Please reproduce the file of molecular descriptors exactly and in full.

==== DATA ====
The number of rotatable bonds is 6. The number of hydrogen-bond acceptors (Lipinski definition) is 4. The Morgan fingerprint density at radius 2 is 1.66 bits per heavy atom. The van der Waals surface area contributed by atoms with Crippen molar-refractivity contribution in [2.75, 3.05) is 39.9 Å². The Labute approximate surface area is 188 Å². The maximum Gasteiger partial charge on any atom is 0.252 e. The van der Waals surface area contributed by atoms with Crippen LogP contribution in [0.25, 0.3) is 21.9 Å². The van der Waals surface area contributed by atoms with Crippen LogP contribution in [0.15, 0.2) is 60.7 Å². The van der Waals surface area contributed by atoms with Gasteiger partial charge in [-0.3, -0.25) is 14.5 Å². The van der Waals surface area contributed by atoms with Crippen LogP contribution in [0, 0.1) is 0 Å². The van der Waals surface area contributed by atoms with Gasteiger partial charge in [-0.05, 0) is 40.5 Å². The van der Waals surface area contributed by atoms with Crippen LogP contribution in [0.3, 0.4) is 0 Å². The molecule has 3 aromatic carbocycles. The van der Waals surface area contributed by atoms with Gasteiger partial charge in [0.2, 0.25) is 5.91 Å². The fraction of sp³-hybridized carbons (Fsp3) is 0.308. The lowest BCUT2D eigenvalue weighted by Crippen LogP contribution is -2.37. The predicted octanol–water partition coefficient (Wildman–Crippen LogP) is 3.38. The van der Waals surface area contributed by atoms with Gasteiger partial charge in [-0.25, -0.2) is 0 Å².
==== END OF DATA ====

The number of rotatable bonds is 6. The number of hydrogen-bond acceptors (Lipinski definition) is 4. The Morgan fingerprint density at radius 2 is 1.66 bits per heavy atom. The van der Waals surface area contributed by atoms with Crippen molar-refractivity contribution in [2.75, 3.05) is 39.9 Å². The Labute approximate surface area is 188 Å². The maximum Gasteiger partial charge on any atom is 0.252 e. The van der Waals surface area contributed by atoms with Crippen LogP contribution in [0.25, 0.3) is 21.9 Å². The van der Waals surface area contributed by atoms with Crippen LogP contribution in [0.15, 0.2) is 60.7 Å². The van der Waals surface area contributed by atoms with Gasteiger partial charge in [-0.3, -0.25) is 14.5 Å². The van der Waals surface area contributed by atoms with Crippen LogP contribution in [0, 0.1) is 0 Å². The van der Waals surface area contributed by atoms with Gasteiger partial charge in [-0.05, 0) is 40.5 Å². The van der Waals surface area contributed by atoms with Crippen LogP contribution in [0.3, 0.4) is 0 Å². The molecule has 3 aromatic carbocycles. The van der Waals surface area contributed by atoms with Gasteiger partial charge in [0.2, 0.25) is 5.91 Å². The fraction of sp³-hybridized carbons (Fsp3) is 0.308. The lowest BCUT2D eigenvalue weighted by Crippen LogP contribution is -2.37. The predicted octanol–water partition coefficient (Wildman–Crippen LogP) is 3.38. The van der Waals surface area contributed by atoms with Gasteiger partial charge in [-0.25, -0.2) is 0 Å².